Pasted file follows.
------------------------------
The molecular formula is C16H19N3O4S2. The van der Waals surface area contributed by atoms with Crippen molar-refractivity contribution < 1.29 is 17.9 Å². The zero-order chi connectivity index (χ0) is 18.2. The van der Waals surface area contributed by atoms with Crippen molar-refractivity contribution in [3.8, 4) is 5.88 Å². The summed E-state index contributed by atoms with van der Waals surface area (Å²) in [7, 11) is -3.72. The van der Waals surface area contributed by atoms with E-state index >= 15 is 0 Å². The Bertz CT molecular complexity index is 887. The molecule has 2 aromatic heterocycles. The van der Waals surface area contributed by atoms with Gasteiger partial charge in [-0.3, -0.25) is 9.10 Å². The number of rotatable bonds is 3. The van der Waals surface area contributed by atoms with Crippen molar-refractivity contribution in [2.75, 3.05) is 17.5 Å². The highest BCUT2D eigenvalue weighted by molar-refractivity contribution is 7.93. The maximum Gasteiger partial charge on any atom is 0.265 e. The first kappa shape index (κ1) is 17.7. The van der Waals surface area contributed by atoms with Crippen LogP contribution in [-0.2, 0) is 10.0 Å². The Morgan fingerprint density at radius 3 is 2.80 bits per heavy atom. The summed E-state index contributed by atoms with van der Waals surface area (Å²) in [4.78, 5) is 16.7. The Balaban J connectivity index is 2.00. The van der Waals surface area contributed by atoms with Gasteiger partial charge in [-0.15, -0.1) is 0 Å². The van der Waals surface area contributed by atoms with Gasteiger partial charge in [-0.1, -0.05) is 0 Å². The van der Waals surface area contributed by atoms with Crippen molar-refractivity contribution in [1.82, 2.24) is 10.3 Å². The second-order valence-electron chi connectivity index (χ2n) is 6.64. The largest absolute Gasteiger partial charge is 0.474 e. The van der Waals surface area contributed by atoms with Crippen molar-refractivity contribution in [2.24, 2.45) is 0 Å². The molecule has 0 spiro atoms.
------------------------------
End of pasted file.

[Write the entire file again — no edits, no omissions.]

The molecular formula is C16H19N3O4S2. The van der Waals surface area contributed by atoms with Crippen molar-refractivity contribution < 1.29 is 17.9 Å². The zero-order chi connectivity index (χ0) is 18.2. The van der Waals surface area contributed by atoms with Crippen molar-refractivity contribution in [3.8, 4) is 5.88 Å². The summed E-state index contributed by atoms with van der Waals surface area (Å²) in [7, 11) is -3.72. The van der Waals surface area contributed by atoms with E-state index >= 15 is 0 Å². The Bertz CT molecular complexity index is 887. The molecule has 2 aromatic heterocycles. The van der Waals surface area contributed by atoms with Gasteiger partial charge in [-0.3, -0.25) is 9.10 Å². The number of rotatable bonds is 3. The van der Waals surface area contributed by atoms with Crippen molar-refractivity contribution in [2.75, 3.05) is 17.5 Å². The highest BCUT2D eigenvalue weighted by molar-refractivity contribution is 7.93. The maximum Gasteiger partial charge on any atom is 0.265 e. The first kappa shape index (κ1) is 17.7. The van der Waals surface area contributed by atoms with Crippen LogP contribution in [-0.2, 0) is 10.0 Å². The Morgan fingerprint density at radius 3 is 2.80 bits per heavy atom. The summed E-state index contributed by atoms with van der Waals surface area (Å²) in [4.78, 5) is 16.7. The Balaban J connectivity index is 2.00. The van der Waals surface area contributed by atoms with Gasteiger partial charge in [-0.15, -0.1) is 0 Å². The van der Waals surface area contributed by atoms with Gasteiger partial charge in [-0.1, -0.05) is 0 Å². The van der Waals surface area contributed by atoms with Crippen molar-refractivity contribution in [1.82, 2.24) is 10.3 Å². The second-order valence-electron chi connectivity index (χ2n) is 6.64. The largest absolute Gasteiger partial charge is 0.474 e. The van der Waals surface area contributed by atoms with Crippen molar-refractivity contribution in [2.24, 2.45) is 0 Å². The molecule has 0 spiro atoms.